614 F2d 724 Portland Cement Company of Utah v. Commissioner of Internal Revenue
614 F.2d 724
80-1 USTC P 9192
PORTLAND CEMENT COMPANY OF UTAH, a corporation, Appellee,
COMMISSIONER OF INTERNAL REVENUE, Appellant.
United States Court of Appeals,
Argued and Submitted Nov. 30, 1979.
Decided Feb. 5, 1980.
David English Carmack, Dept. of Justice, Washington, D.C. (M. Carr Ferguson, Asst. Atty. Gen., Gilbert E. Andrews and Grant W. Wiprud, Attys., Tax Div., Dept. of Justice, Washington, D.C., with him on the brief), for appellant.
Glen E. Fuller, Salt Lake City, Utah, for appellee.
Before SETH, Chief Judge, and McKAY and LOGAN, Circuit Judges.
This is another chapter in the litigation concerning the application of the depletion allowance to the mining of cement rock and the manufacture of cement. The appellee in its brief states that this is its sixth appearance in this court on the issue. The fifth was in Portland Cement Co. of Utah v. United States, 412 F.2d 894 (10th Cir.). We also handed down an opinion in United States v. Ideal Basic Industries, Inc., 404 F.2d 122 (10th Cir.), under the 1968 Regulations. The issue before us is essentially the same as in the two cases cited.
This appeal is from the decision of the Tax Court entered in Docket No. 6306-73 as T.C. Memo 1977-137, 36 T.C.M. 578. This decision held that since the case arose in this circuit, it would be controlled by United States v. Ideal Basic Industries, Inc., 404 F.2d 122 (10th Cir.). The Tax Court held that the changes in the Treasury Regulations in 1972 (§ 1.613-4(d)(4)) would not bring about a change in the result reached in Ideal Basic. It determined that the basic consideration was that of the "first marketable product." It noted that the 1972 Regulations carried over the same provisions as were relied on in Ideal Basic Industries in the 1968 Regulations. We can add little, if anything, to the analysis made by the Tax Court, and we agree with the conclusion reached. The Government here seeks to have another review of the Ideal Basic case, and of the previous case concerning this same appellee. The Ninth Circuit has apparently reached a different result at least as to non-mining costs in United States v. Calif. Portland Cement Co., 413 F.2d 161 (9th Cir.).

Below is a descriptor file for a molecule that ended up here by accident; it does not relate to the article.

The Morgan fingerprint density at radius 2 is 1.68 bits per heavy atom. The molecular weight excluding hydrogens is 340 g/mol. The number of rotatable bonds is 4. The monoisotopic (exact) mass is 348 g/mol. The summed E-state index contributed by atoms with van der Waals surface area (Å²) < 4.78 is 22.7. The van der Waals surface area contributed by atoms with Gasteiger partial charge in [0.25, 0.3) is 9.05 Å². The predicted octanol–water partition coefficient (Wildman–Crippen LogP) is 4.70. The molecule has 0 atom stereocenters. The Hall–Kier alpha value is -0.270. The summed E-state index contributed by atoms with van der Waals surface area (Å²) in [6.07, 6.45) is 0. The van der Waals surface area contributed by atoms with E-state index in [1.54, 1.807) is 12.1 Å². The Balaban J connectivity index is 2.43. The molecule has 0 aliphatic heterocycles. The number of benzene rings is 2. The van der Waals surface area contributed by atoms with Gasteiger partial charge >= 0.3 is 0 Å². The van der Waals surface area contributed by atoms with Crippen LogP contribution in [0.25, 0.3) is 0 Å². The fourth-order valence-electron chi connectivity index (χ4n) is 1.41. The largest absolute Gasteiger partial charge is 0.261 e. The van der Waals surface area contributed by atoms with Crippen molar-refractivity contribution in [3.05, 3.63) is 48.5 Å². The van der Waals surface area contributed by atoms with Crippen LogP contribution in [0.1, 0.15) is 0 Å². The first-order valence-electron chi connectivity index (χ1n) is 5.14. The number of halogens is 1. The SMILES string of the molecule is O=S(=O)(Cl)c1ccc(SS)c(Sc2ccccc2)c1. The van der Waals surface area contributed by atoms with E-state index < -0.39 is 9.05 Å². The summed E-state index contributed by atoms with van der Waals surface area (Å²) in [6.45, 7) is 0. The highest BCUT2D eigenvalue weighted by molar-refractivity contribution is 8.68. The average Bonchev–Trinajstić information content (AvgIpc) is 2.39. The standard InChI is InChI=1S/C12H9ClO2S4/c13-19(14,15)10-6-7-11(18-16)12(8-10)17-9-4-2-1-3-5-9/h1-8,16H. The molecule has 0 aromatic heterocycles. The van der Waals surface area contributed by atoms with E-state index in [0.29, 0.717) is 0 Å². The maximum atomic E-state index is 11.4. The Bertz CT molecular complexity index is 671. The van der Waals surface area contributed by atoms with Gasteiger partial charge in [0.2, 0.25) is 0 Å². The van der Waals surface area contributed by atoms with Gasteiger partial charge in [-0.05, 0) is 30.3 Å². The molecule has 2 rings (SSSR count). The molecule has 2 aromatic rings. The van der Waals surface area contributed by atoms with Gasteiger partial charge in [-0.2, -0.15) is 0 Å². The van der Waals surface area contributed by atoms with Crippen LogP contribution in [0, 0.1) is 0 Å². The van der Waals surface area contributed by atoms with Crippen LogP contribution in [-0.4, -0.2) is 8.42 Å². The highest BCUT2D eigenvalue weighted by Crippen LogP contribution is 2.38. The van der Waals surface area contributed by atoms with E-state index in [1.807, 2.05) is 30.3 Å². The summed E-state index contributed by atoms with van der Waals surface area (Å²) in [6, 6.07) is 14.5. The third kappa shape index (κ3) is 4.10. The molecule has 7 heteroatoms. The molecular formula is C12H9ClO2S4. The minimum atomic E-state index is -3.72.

As the Tax Court indicated, the "pivotal consideration" is the determination under the Regulations of what is the "first marketable product." We expressly held in Ideal Basic that this product was "bulk cement." In the process followed by appellee, when the firing of the slurry in the kilns is complete, a clinker remains. This is then finely ground, and the product is finished cement. This goes into storage silos and is "bulk cement." It is loaded from these silos directly into tank cars and so sold in bulk to customers. Over 90% of appellee's sales are made in this manner. Some of the bulk cement is moved from the storage silos to a bin which is part of a bagging machine which in turn puts the cement into paper bags and seals the bags. The bagged cement is then sold as such to smaller users. The Government seeks to have "bagged cement" be the "first marketable product," and to so include the expenses associated with the bagging. This increase in expenses under the formula would reduce the depletion deduction.
As was held in our previous opinions, "bulk cement" is marketable as such, and under the Regulations it is the "first marketable product." The bagged cement is the next stage, and it is, as the Tax Court indicated, the second marketable product.
The Government in its argument ignores the "first marketable" aspect of the Regulation, and would move to the second process the bagging because the cement in the bags is the same as in the bulk silos. It is obvious that both are "cement," but it is equally apparent that it is "first marketable" as bulk cement, not as bagged cement.
The Treasury Regulations were not changed since Ideal Basic as to the definition of "first marketable product." This portion of the old Regulations was carried over intact into the 1972 Regulations as § 1.613-4(d) (4)(iv). These provisions were the basis for the Ideal Basic decision, and no reason for a change has been presented.
The 1972 Regulations added § 1.613-4(d)(3)(iii)(a) relating to integrated mining activities in general. This provided that costs attributable to bagging, palletizing, etc., "shall be considered as nonmining costs." In Ideal Basic, we expressly held that the costs of bagging and of bags were not mining costs, and should be excluded under an application of the proportionate costs doctrine. These costs thus had no part there in the determination of the income from the first marketable product. They have no part here when Ideal Basic is applied.
The appellee expresses an unhappiness with the proportionate profits doctrine applied in Ideal Basic from the Treasury Regulations. It is, as therein described, artificial, but a device necessary for practical administration. It is obviously unrealistic in some particular instances. As this appeal has developed, we will not consider it as an issue to be reviewed again.